PyCon Sweden

Calling all Pythonistas

PyCon Sweden 2015 is taking place in Stockholm on May 12-13, 2015

  • Fyndiq
  • Pluralsight
  • Lincoln Loop
  • Metallapan

It's time for PyCon Sweden again!

Following last years success we are proud to announce the 2015 edition of PyCon Sweden. Just like last year it will be two full days of talks, activities and fun!

Where and when does the conference take place?

PyCon Sweden 2015 will take place in Stockholm on May 12-13 at the Hilton Stockholm Slussen hotel.

Keynote speakers

Kate Heddleston

Kate Heddleston is a software engineer from San Francisco who builds web applications using Python and Flask. She has a Masters in CS from Stanford and studied Human-Computer Interaction for both her undergraduate and Masters degrees. She enjoys using open source tools to build web applications and especially likes building portions of the product that interface with the user. When she is not programming Kate is involved with organizations like Hackbright Academy, PyLadies, and Raphael House. Kate is currently traveling the world and working on personal projects.

Kate Heddleston

Ian Ozsvald

Ian authored High Performance Python for O'Reilly in 2014 and helps companies clean and exploit their data. His focus in 2015 is using data to improve recruitment and healthcare. He's particularly bored of cleaning bad data and wants to improve this so we can focus our time on the fun stuff.

Ian Ozsvald

Talks

  • Building an Interpreter in RPython

    Julian Berman

    RPython is a language and toolchain for building interpreters, most prominently PyPy, a Python interpreter. But RPython is a powerful tool for writing interpreters for many dynamic languages. We'll learn how to write a simple interpreter in RPython by implementing a parser, bytecode compiler and VM for a small language.

  • Deep Learning and Deep Data Science

    Roelof Pieters

    Deep Learning, anyone who has followed machine learning over the past years has heard it. In this talk I will go past the hype and show what deep learning actually means and how one goes about solving complex machine learning task with a minimum amount of code, with the help of theano, an amazing python library for deep learning. I will show examples from my own research in language and vision, and hope to show that Deep Learning is not only fun, but also not as difficult as one might expect.

  • Python for Humans

    Kenneth Reitz

    Python’s ecosystem is held up to a high standard, but it falls short in a few key areas. A handful of crucial APIs are an absolute pain to work with. We’ll go over where these APIs went wrong and learn about strong and elegant API design. The high barriers to entry in Python will be discussed. Potential solutions will be proposed.

  • Analyzing data with Pandas

    Robin Linderborg

    A gentle introduction to data analysis and visualization in Python using the Pandas library. We will explore how to clean, restructure, analyze and visualize data sets.

  • From Explicitness to Convention: A Journey from Django to Rails

    Rebecca Meritz

    I've just switched jobs from writting Django fulltime to writing Rails fulltime. This talk will be a reflection on what I miss from Django and why and what I've gained from Rails.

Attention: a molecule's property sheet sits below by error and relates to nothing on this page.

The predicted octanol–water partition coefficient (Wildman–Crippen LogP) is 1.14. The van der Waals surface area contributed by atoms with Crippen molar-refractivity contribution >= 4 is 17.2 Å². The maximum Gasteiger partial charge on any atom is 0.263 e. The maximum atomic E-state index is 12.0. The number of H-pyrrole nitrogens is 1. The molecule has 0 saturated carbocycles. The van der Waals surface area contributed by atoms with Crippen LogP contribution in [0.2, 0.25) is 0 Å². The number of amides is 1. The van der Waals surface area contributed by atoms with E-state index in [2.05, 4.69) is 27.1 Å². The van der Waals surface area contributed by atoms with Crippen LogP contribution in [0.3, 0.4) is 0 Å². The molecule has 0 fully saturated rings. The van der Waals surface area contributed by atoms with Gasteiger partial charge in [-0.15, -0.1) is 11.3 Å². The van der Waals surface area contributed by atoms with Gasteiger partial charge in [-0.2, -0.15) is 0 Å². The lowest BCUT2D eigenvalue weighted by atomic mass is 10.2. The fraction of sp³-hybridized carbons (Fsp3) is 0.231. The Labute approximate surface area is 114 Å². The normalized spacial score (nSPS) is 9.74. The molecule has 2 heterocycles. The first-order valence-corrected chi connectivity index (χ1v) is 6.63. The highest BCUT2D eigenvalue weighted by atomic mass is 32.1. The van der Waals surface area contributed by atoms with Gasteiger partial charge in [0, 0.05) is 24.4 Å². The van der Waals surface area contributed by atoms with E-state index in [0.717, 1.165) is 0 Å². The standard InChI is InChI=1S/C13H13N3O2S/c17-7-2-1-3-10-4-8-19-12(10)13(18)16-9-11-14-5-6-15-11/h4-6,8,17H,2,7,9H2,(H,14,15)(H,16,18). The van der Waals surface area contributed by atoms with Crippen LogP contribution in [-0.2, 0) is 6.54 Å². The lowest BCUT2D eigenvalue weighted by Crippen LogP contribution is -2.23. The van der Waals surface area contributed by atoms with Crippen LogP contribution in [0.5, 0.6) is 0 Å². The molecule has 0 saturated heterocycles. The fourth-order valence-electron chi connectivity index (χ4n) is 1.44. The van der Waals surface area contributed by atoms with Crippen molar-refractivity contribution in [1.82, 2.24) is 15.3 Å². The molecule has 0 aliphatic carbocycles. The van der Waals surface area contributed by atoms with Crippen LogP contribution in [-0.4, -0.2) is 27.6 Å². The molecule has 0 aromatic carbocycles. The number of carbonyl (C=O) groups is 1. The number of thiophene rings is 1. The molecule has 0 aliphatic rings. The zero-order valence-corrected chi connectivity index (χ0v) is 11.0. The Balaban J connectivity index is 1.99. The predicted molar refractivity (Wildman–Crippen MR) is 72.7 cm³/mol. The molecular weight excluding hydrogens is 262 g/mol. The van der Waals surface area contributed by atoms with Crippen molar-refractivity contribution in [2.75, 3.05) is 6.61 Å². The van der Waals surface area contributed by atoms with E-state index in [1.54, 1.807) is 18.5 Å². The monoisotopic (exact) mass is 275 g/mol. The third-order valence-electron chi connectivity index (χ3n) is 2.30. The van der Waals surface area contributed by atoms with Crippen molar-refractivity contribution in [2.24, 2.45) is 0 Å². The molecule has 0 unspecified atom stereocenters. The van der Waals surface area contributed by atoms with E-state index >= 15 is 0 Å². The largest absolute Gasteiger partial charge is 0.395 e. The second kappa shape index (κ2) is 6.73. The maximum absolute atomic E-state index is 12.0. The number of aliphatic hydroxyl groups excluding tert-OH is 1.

• IPython: how a notebook is changing science

    Juan Luis Cano

    IPython was born as an Interactive Python shell on steroids 14 years ago, but its notebook tool is shaping the way scientists, developers and even journalists communicate and explore science. Let us examine IPython's importance in Open Science now that Nature highlighted one of its awesome features!

  • Embedded Python in Practice

    Dennis Ljungmark

    We have been using Python in embedded use for several years. The talk will go over pains, pleasures and strategies. The talk will cover: Performance, when it matters and not; Size, memory and other constraints; Python on systems without FPU; What we actually do (SCADA, bus-integrations etc.);

  • Hacking Human Language

    Hendrik Heuer

    If you convert words into numbers, you can do interesting things with them. You can compare the topics in a book, make better translations and tell if a sentence is positive or negative. Python libraries like gensim and spaCy make it easy to play with this for fun, profit or social science.

  • How to Build a Python Web Application with Flask and Neo4j

    Nicole White

    Flask, a popular Python web framework, has many tutorials available online that use an SQL database to store information about the website’s users and their activities. In this session, we’ll use Neo4j instead of SQL to build social aspects into our application, including recommending similar users to the logged-in user.

  • Why Django Sucks

    Emil Stenström

    Every Django conference should have a talk on why Django sucks. I would like the honor of holding that presentation this year. I will compare Django with other frameworks, and list the top 10 biggest problems that I see going forward: Async, Web components, NoSQL, Isomorphic apps, Single codebase. And five more.

  • Python in Life Sciences: How Python Drives the Analysis of Billions of DNA Sequences

    Guillermo Carrasco and Robin Andeer

    The first part will focus of a Python genomics pipeline developed for the automated analysis of all of billions of DNA sequences, the NGI-pipeline. The focus for the second part will be on our in-house developed Flask website for delivering results to clinicians and a command line tool used to generate quality control (QC) metrics reports.